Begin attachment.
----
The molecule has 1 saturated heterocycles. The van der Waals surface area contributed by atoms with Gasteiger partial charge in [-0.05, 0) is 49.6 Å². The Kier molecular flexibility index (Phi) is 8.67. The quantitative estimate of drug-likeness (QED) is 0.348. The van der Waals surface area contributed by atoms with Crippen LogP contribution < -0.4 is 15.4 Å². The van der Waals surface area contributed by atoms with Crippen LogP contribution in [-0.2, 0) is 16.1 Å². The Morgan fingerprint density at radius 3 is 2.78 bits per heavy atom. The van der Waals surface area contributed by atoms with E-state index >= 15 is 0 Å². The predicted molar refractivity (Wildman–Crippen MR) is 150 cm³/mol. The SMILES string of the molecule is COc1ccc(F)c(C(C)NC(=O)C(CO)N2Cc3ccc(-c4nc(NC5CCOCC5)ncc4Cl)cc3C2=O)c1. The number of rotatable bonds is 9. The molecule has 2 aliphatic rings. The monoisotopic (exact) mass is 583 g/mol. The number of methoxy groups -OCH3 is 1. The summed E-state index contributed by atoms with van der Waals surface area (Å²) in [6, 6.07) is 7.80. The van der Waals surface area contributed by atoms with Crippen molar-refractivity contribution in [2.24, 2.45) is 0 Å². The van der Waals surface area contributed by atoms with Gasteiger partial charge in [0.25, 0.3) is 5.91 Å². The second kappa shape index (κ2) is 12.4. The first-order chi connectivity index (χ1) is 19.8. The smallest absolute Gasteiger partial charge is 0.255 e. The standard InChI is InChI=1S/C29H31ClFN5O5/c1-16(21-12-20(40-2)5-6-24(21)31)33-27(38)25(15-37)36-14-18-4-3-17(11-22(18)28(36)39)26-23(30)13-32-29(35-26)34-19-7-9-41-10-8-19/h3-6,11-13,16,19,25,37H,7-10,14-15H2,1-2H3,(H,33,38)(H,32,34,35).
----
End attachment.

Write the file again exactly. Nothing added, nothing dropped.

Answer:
The molecule has 1 saturated heterocycles. The van der Waals surface area contributed by atoms with Gasteiger partial charge in [-0.05, 0) is 49.6 Å². The Kier molecular flexibility index (Phi) is 8.67. The quantitative estimate of drug-likeness (QED) is 0.348. The van der Waals surface area contributed by atoms with Crippen LogP contribution < -0.4 is 15.4 Å². The van der Waals surface area contributed by atoms with Crippen LogP contribution in [-0.2, 0) is 16.1 Å². The Morgan fingerprint density at radius 3 is 2.78 bits per heavy atom. The van der Waals surface area contributed by atoms with E-state index >= 15 is 0 Å². The predicted molar refractivity (Wildman–Crippen MR) is 150 cm³/mol. The SMILES string of the molecule is COc1ccc(F)c(C(C)NC(=O)C(CO)N2Cc3ccc(-c4nc(NC5CCOCC5)ncc4Cl)cc3C2=O)c1. The number of rotatable bonds is 9. The molecule has 2 aliphatic rings. The monoisotopic (exact) mass is 583 g/mol. The number of methoxy groups -OCH3 is 1. The summed E-state index contributed by atoms with van der Waals surface area (Å²) in [6, 6.07) is 7.80. The van der Waals surface area contributed by atoms with Crippen molar-refractivity contribution in [2.24, 2.45) is 0 Å². The van der Waals surface area contributed by atoms with Gasteiger partial charge in [0.25, 0.3) is 5.91 Å². The second kappa shape index (κ2) is 12.4. The first-order chi connectivity index (χ1) is 19.8. The smallest absolute Gasteiger partial charge is 0.255 e. The standard InChI is InChI=1S/C29H31ClFN5O5/c1-16(21-12-20(40-2)5-6-24(21)31)33-27(38)25(15-37)36-14-18-4-3-17(11-22(18)28(36)39)26-23(30)13-32-29(35-26)34-19-7-9-41-10-8-19/h3-6,11-13,16,19,25,37H,7-10,14-15H2,1-2H3,(H,33,38)(H,32,34,35).